The next installment in the Introverted Performer Project series comes from fellow Turkophyle Amina Beres.
How does being an introvert affect how you prepare for a performance?
Not everyone, even an extrovert, wants to perform – it’s scary out there on stage or in front of a class. What has helped is understanding the importance of a ‘stage name’ is not only for business and/or safety reasons, it gives you permission to develop an Alter Ego because it’s not ‘me’ out there. Very much like an actor becomes the character for a role they are playing, I become ‘Amina Beres’… she can be the outgoing dancer and instructor the audience and my students expect.
How does being an introvert affect your connection with your audience?
It makes it harder because I’m insecure about my dancing from the get-go. But as a performer, you have a contract with your audience – you have to deliver. So you have to get over yourself and your fears, and think performer first over dancer… most audiences do not know a hip lift from a hip drop nor do they care – they want to be entertained. You can fall back on the mood of the music to allow for on-stage introspection if you aren’t connecting, or you can also select music with many changes so you can alter the amount of your connection.
How does being an introvert affect your choices of things like makeup, costuming, props, venues you choose to perform in, etc.?
The makeup was the biggest hurdle to get over! All it took was seeing one photo of myself in stage lighting without enough makeup to get over being uncomfortable with wearing ‘too much’. My preference for venue size has changed over the years – I used to like large venues because you were ‘smaller’ to the audience and therefore somewhat not-noticeable; but why go to the trouble of the costuming/makeup/and dance training if you don’t want to be seen?
How does being an introvert affect the other aspects of your performance career (i.e. marketing, networking, negotiating)?
This is the hardest, because I am not a sales person. However introverts have an edge in this arena because we generally are detail-oriented which makes it easier to shift gears and approach our dancing as a business – which it is – instead of a strictly artistic, desperate (‘please hire me’) or hubris (‘I’m fabulous, trust me’) extroverted approach. Yes it’s art, but you have to run it like a business and think like a business person to be successful in addition to your dance training. I took some ideas from my ‘day job’, where we have to develop succinct standard responses to often-asked questions about ‘what we do’ and developed something similar for myself and for the troupe… this makes it easier to ‘sell’ our performances to audiences because our marketing strategy is more concise and our message more consistent. Potential clients don’t want to wade through paragraphs to learn if they want to hire you, and they do not care at all who you studied with because the names mean nothing to the general public. YouTube and video editing software also help, as you can edit performance videos into short segments of multiple styles so potential clients get a snapshot of what you do.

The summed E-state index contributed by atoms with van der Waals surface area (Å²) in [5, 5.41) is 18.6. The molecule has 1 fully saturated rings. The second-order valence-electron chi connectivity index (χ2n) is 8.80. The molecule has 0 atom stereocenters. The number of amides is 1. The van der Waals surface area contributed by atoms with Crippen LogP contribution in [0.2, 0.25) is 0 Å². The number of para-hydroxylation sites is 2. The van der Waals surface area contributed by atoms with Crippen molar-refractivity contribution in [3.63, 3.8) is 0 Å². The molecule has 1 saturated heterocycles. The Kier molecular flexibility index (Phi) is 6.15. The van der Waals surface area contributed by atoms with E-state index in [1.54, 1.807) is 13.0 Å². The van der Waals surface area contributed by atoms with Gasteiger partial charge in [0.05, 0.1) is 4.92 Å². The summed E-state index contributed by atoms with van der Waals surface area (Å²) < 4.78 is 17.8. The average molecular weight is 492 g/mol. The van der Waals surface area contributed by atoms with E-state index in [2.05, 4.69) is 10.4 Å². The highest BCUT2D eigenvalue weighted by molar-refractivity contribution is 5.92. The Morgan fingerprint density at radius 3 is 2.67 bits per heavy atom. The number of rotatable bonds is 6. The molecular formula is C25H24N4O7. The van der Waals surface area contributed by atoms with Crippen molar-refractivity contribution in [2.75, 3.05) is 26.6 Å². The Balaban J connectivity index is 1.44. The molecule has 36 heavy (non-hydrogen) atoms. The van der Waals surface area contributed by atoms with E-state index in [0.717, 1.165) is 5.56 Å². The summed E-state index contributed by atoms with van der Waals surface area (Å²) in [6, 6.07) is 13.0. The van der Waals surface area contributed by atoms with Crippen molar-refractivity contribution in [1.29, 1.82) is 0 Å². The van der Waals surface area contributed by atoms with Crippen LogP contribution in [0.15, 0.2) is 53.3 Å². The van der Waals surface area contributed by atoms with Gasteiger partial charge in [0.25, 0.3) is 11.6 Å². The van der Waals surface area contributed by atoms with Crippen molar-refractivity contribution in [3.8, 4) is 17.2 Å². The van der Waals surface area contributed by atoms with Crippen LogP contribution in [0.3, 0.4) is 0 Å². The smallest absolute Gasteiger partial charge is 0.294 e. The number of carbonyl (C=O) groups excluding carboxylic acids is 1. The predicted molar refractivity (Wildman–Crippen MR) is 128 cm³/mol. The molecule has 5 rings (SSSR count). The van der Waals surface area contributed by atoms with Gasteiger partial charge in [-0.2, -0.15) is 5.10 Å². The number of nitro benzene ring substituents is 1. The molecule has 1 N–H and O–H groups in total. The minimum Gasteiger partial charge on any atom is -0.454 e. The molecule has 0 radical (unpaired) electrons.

What’s your relationship with your introvertedness? (Does it bother you, do you see it as something to overcome, have your learned to leverage it, etc?)
It’s become easier because over time you learn not to let it take over your dancing – you learn to use it appropriately as with any other tool in your dance bag. I am still the introvert after class, rehearsal, or a performance because I’m ‘me’, not my alter ego.
What advantage does being an introvert give you over extroverted performers?
In my experience, introverts care differently about performances… we hear more of the nuances in the music and want our dancing and costuming to be suitable for it… we tend to take more time learning what the lyrics of the song mean so we’re not dancing to something inappropriate… we read our audiences more to discern subtle clues about their enjoyment/appreciation of our performance. The caveat is finding the sweet spot between both worlds so we are not too introverted (boring to watch) nor too extroverted (it’s all about me). This will be different for every level of introvertedness.
What haven’t we asked that you’d really like to tell us?
Why do I dance? I dance because I was told I couldn’t do it and that I was too old. But the music and rhythms kept calling me, telling me to learn, enjoy, and share… after 20 years the music is still telling me these things… so I dance and teach for everyone who was ever told they couldn’t do it or were too old.
About Amina Beres:
A sports jock (the son her father never had) and musician since childhood, Amina never took a dance class until 1995 when, in her 30s, she took a bellydance class on a dare. She never looked back. Her first years were spent learning, teaching, and performing Egyptian and American cabaret and folkloric styles; she tried ATS, ITS and Tribal Fusion but they weren’t for her; then she discovered Turkish Oryantal and Romani were the perfect fit for her athletic and musical backgrounds. In 2009 Amina formed Minnesota’s only exclusively Turkish style dance troupe, Dans Aşkina Turkish Dance Ensemble. She continues to learn, teach, choreograph, perform and keep the ‘Turkish Fire’ burning on the Minnesota dance scene.
You can find her on the web at: bellydanceamina.com